Dorset's iconic Durdle Door on the famous Jurassic Coast
Dorset is one of the UK's most visited coastal areas, famous for the Jurassic Coast - one of the most beautiful stretches of coastline in the UK. The dramatic cliffs and gorgeous beaches that make up the Jurassic coast is the reason that Dorset is one of the best places in the UK for a weekend break or summer holiday. Experiencing the stunning scenery along the Jurassic Coast is definitely the best thing to do in Dorset and not to be missed!
Myself and my husband spent a long weekend in Dorset, basing ourselves in the pretty town of Christchurch (see here for the best things to see and do in and around Christchurch and why it makes a great base for exploring Dorset), and I planned a one day road trip to visit some of the best spots along Dorset's Jurassic Coast. In this post, I'll share the route we took, covering all the highlights along the way so that you can see some of the best places to stop and see along part of the famous Jurassic Coast.
The Jurassic Coast is an area of geological importance and a natural World Heritage Site along England’s southern coastline. It is recognised as an area of natural, historic importance due to the geological value of the rocks, fossils and land-forms that make up the coast. The Jurassic coast spans from Exmouth in Devon to Studland Bay in Dorset, however we only covered a small part of the area on my one day road trip.
Overview of my one day Jurassic Coast itinerary
An itinerary for exploring the best of Dorset's Jurassic Coast in one day
As we were staying in Christchurch, this is where my route starts from, but you can adapt the route to start at any other point in the area.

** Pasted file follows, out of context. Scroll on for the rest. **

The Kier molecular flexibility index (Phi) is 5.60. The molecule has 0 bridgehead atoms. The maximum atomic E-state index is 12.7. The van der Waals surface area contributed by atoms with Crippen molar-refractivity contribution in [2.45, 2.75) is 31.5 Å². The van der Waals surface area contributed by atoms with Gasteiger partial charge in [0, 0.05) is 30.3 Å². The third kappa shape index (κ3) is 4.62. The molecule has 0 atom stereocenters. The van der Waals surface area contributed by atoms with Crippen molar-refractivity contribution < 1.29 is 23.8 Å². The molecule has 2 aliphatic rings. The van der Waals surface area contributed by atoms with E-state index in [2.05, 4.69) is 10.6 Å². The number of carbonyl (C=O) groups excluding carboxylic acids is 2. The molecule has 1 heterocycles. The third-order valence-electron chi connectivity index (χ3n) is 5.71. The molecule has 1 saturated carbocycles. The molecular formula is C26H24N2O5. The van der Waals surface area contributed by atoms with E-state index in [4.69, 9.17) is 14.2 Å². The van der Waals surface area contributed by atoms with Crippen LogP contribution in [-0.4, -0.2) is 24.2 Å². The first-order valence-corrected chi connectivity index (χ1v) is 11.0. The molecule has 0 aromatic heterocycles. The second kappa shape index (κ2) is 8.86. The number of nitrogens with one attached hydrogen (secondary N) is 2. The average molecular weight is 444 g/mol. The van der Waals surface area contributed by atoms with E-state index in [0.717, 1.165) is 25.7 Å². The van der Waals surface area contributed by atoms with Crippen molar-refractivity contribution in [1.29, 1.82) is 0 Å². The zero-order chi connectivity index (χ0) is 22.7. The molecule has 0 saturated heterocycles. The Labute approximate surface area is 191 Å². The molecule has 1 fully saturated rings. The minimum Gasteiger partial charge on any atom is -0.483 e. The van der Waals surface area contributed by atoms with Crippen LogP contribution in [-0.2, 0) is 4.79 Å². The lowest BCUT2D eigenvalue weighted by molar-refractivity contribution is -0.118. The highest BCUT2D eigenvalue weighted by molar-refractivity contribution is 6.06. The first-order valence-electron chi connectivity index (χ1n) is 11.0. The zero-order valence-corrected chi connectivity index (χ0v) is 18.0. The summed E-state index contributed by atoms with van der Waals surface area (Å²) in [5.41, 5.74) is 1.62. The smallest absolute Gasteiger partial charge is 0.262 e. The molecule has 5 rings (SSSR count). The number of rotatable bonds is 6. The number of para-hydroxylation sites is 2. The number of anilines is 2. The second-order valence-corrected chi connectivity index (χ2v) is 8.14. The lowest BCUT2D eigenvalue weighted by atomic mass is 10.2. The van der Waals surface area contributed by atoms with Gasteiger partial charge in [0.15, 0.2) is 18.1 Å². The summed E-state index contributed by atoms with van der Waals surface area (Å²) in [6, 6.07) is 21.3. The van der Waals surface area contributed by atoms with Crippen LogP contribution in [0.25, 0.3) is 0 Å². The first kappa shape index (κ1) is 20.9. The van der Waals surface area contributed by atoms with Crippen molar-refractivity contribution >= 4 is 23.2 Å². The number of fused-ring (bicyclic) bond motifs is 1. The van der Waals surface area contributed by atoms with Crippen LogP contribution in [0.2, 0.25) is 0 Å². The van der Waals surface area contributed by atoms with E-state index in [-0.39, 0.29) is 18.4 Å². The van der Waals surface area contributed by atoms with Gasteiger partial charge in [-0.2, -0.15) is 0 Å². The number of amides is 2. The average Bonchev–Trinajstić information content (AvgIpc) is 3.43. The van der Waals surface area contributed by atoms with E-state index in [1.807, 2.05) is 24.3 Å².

Stop 1: Lulworth Cove
From Christchurch, it was an hour's drive to Lulworth Cove, which was the first stop on our Jurassic Coast day trip. Lulworth cove is one of the best places to visit in Dorset and is well known for its geology, unique landforms and gorgeous views.
There are several short walks to viewpoints around the cove, as well as a small pebble beach, which is a great spot for a picnic or to enjoy an ice cream! There's also a gift shop, pub and food stalls. Parking does get busy here, and I would recommend downloading the parking app displayed on the pay stations to avoid the queues to pay. Paying for parking via the app also gives you the flexibility of extending your parking if you want more time there.
The small pebble beach at Lulworth Cove
From the car park at Lulworth Cove, follow the signs for the South West Coastal Path towards Durdle Door (it is a short but steep climb up the path and the views are gorgeous!)
Another gorgeous section of the South West Coastal path is between Ilfracombe and Woolacombe in North Devon - see here for instructions on how to walk this beautiful section of British coastline.
The walk uphill from Lulworth Cove and views at the top over the cliffs
Stop 2: Durdle Door and Man O'War beach
Once you've reached the top of the hill from Lulworth Cove, continue along the South West Coastal Path. The trail here is relatively flat along the cliff edge and offers stunning views out to sea. Continue along this path, following the coast until you reach the Man O'War beach and the famous Durdle Door.
The walk from the main path down to Durdle Door and the Man O'War beach is steep and uneven but worth it!
The view down to Man O’War beach
The steep path from the ridge leads you down towards both Durdle Door beach on the right and the Man O' War beach on the left, with short steps down to either one. Both of the beaches are shingle but are stunning. Durdle Door beach is slightly smaller, and more popular so it can be busy.
A great place to admire Durdle Door is from the grassy mound above the beach. Here you can get the best viewpoint of the Jurassic Coast's most famous landmark. After spending a while relaxing on the beach at Durdle Door, we headed back to the South West Coastal path and re-traced our steps to Lulworth Cove and our car.
Enjoying Durdle Door from the coastal path and on the beach
Stop 3 - Swanage (passing Corfe Castle)